© Columbia University Press
Cloth, 368 pages, 6 illus., 16 tables
$29.95 / £20.50
Understanding the origins of business is fundamental to grasping modern life, yet most historians look no further than the nineteenth century for their narratives. While the industrial revolution profoundly shaped business practice and much of the corporate organization we recognize today, the full sweep of business history actually begins much earlier, with the initial cities of Mesopotamia. In the first book to describe and explain those origins, Roberts travels back to the society of ancient traders and consumers, recasting the rise of modern business and underscoring the parallels between early and modern business practice.
Roberts’s narrative begins five thousand years ago in the Middle East, explaining why prehistoric tribes had no “business.” He describes the lack of material conditions and conceptual framework that made such an interchange impossible, and then locates the origins of business in the long distance trade of ancient Mesopotamia, especially within its slave trading, retailing, and financing practices. He maps the rise of modern models of currency, markets, and business in Greece, along with the emergence of banking, mercenaries, and reliable small coinage, and he follows the conquests of Alexander the Great, which brought these advances to the Mediterranean world and the Middle East.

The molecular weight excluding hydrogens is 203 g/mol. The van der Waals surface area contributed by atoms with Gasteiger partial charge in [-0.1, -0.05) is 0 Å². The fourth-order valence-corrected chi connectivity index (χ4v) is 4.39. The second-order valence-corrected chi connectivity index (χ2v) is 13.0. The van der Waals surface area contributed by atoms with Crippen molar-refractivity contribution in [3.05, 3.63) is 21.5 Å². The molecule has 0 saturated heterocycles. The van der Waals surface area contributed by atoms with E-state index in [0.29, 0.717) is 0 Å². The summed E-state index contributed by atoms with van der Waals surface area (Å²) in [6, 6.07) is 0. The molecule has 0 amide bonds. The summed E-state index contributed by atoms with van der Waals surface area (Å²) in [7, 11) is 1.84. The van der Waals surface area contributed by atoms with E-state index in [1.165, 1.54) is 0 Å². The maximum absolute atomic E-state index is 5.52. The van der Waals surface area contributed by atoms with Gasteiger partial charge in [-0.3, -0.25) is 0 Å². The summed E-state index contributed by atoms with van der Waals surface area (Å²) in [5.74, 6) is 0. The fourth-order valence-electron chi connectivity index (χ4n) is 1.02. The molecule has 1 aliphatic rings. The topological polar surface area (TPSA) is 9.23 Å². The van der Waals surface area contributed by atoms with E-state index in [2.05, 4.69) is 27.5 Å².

With the growth of agribusiness, Romans developed public contracting, corporations, and even shopping malls, yet in the third century A.D., business mysteriously, virtually disappeared. In each of his chapters, Roberts portrays the major types of business thriving within a certain era and the status, wealth, and treatment of business owners, managers, and workers. He focuses on issues of business morality, the nature of wealth, the role of finance, and the development of public institutions shaping business possibilities, advancing an absorbing account of a long neglected history.